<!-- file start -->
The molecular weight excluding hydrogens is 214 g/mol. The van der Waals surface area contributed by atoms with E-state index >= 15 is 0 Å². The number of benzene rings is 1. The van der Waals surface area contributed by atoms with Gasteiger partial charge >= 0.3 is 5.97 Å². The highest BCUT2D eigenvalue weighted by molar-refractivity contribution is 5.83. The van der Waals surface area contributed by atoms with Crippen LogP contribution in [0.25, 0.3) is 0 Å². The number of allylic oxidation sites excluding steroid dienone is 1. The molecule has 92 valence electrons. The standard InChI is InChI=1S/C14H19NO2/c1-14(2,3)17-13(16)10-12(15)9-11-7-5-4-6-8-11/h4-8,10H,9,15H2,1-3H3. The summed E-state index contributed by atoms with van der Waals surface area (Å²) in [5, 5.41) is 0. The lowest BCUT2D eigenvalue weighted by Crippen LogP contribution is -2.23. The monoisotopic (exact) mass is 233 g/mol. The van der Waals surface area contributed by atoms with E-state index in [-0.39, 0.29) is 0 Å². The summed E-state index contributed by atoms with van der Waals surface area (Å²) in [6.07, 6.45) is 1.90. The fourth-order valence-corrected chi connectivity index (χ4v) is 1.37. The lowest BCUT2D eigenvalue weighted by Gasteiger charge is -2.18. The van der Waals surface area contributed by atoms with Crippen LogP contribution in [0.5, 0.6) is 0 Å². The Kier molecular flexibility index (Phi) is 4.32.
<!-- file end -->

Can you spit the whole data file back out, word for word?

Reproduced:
The molecular weight excluding hydrogens is 214 g/mol. The van der Waals surface area contributed by atoms with E-state index >= 15 is 0 Å². The number of benzene rings is 1. The van der Waals surface area contributed by atoms with Gasteiger partial charge >= 0.3 is 5.97 Å². The highest BCUT2D eigenvalue weighted by molar-refractivity contribution is 5.83. The van der Waals surface area contributed by atoms with Crippen LogP contribution in [0.25, 0.3) is 0 Å². The number of allylic oxidation sites excluding steroid dienone is 1. The molecule has 92 valence electrons. The standard InChI is InChI=1S/C14H19NO2/c1-14(2,3)17-13(16)10-12(15)9-11-7-5-4-6-8-11/h4-8,10H,9,15H2,1-3H3. The summed E-state index contributed by atoms with van der Waals surface area (Å²) in [5, 5.41) is 0. The lowest BCUT2D eigenvalue weighted by Crippen LogP contribution is -2.23. The monoisotopic (exact) mass is 233 g/mol. The van der Waals surface area contributed by atoms with E-state index in [-0.39, 0.29) is 0 Å². The summed E-state index contributed by atoms with van der Waals surface area (Å²) in [6.07, 6.45) is 1.90. The fourth-order valence-corrected chi connectivity index (χ4v) is 1.37. The lowest BCUT2D eigenvalue weighted by Gasteiger charge is -2.18. The van der Waals surface area contributed by atoms with Crippen LogP contribution in [0.5, 0.6) is 0 Å². The Kier molecular flexibility index (Phi) is 4.32.